Stem cell research gives hope to stroke patients
(PhysOrg.com) -- Stroke-damaged brains could be repaired within 5-10 years using adult stem cells from teeth, according to one of Australia's leading stroke physicians who is pioneering new research in this field.
Stroke-damaged brains could be repaired within 5-10 years using adult stem cells from teeth, according to one of Australia's leading stroke physicians who is pioneering new research in this field.
Associate Professor Simon Koblar from the University of Adelaide and The Queen Elizabeth Hospital is leading a research project that shows dental pulp stem cells extracted from teeth may prove far more beneficial for brain repair than other types of stem cells.
His research involving adult stem cells is the first of its kind in Australia and will be explained at a free public lecture at the University of Adelaide tomorrow night as part of the University's highly successful Research Tuesdays monthly seminar series.
Stroke is the leading cause of disability in Australia, with 60,000 people suffering a stroke every year and approximately 30% of them losing their lives.
Assoc. Prof. Koblar says dental pulp stem cells have a natural ability to produce and repair neurones (nerve cells). Because they are in teeth, they can also be easily extracted and don't pose rejection issues for patients.
In 2007 Assoc. Prof. Koblar was awarded $100,000 by the Catholic Archdiocese of Sydney for a collaborative pilot study on adult stem cells with Associate Professor Stan Gronthos from SA Pathology. Stroke SA also provided additional financial support for this project in 2009.
The two scientists are senior members of the University of Adelaide's Centre for Stem Cell Research at the Robinson Institute.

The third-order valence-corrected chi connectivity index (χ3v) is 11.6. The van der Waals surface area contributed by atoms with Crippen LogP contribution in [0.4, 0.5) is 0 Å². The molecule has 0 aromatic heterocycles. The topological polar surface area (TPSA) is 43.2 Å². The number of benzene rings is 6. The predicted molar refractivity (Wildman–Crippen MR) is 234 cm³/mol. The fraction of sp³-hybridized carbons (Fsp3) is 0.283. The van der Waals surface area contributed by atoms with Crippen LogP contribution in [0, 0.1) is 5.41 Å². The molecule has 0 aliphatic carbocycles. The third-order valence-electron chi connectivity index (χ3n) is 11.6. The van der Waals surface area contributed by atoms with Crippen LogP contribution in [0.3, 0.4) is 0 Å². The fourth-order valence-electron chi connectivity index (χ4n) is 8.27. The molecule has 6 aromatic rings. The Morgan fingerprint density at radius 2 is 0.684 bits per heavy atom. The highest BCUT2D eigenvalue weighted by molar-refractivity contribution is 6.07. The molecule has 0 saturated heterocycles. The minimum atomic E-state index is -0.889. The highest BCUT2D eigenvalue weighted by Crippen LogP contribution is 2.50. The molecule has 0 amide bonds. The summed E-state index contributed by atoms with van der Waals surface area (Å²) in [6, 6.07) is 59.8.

"We have some very promising data from trials involving stroke-affected rats, who have shown an improvement in mobility when transplanted with dental pulp stem cells," he says.
Assoc. Prof. Koblar says more research needs to be done to prove the benefit in animal models before it can be trialled in humans.
The Robinson Institute is currently working with University of Adelaide graduate and stroke victim Peter Couche to set up a Stem Cell for Stroke Foundation in his name.
"Like all research, what we can achieve will depend on how much money can be raised," Assoc. Prof. Koblar says.
"Stem cell research has great potential to affect stroke patients and benefit the Australian community as a whole, because its impact in this country is enormous. Even if all we can do is to get someone's hand function to improve, that would be a magnificent advance."
An inaugural $75,000 collaborative research grant from the Centre for Stem Cell Research has been awarded to Associate Professors Koblar and Gronthos to continue their research into adult stem cell therapy for stroke patients.
Provided by University of Adelaide